By Steven G. Mehta

As many of you may know, I am involved in many cases that involve issues relating to elders.  That is why I was intrigued when I saw an article in the Wall Street Journal highlighting not only elder mediation, but my good friend, Myer Sankary.  Have a read.

For years, divorcing couples have hired mediators to avoid court battles. Now, some mediators are starting to specialize in resolving disputes that relate to older adults, such as those over inheritances and caregiving.

“Elder mediation has started to take off over the past couple years,” says Dana Curtis, an attorney who mediates disputes and trains elder mediators at Elder Mediation Group in Sausalito, Calif.

Families who hire an elder mediator often do so to save money. To work with a mediator in private practice, a family can expect to spend from $100 to $500 an hour. A national network of nonprofit “community mediation” services charge little to nothing.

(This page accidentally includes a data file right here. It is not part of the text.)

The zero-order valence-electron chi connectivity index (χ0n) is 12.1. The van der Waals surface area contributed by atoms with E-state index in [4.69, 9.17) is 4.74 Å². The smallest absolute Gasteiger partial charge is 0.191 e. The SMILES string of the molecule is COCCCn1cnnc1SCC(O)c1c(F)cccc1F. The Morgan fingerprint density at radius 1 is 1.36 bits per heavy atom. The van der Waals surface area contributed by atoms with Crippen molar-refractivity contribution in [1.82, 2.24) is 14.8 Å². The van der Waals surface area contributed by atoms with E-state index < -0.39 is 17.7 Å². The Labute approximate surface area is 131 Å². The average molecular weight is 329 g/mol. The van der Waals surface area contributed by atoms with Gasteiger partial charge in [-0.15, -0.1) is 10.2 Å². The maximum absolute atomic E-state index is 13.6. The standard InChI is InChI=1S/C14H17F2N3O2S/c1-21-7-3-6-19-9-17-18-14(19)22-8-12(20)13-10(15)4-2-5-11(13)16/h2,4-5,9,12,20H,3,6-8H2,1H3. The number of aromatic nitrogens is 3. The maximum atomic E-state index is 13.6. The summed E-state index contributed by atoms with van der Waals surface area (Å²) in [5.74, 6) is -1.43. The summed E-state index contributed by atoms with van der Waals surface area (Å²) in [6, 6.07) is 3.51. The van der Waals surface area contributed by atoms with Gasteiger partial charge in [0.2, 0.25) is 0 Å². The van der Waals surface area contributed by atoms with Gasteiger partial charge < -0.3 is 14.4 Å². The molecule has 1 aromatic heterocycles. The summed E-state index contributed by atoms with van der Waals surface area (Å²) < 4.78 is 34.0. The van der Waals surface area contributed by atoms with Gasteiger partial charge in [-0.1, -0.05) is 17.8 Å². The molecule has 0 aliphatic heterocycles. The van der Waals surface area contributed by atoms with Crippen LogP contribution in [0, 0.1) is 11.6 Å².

In contrast, if a family opts to pursue a lawsuit, each party must retain an attorney.

And unlike court proceedings, the mediation process is confidential, says Myer Sankary, founding director of Adult Resolutions & Mediation Services, a California nonprofit that trains elder mediators.

But while attorneys or judges sometimes refer families to mediation, participation is voluntary and the mediator “has no authority” to impose a settlement, Mr. Sankary adds.

To read the rest of the article, click here.

A tip of the hat to the ADR Prof Blog to leading me to this article.

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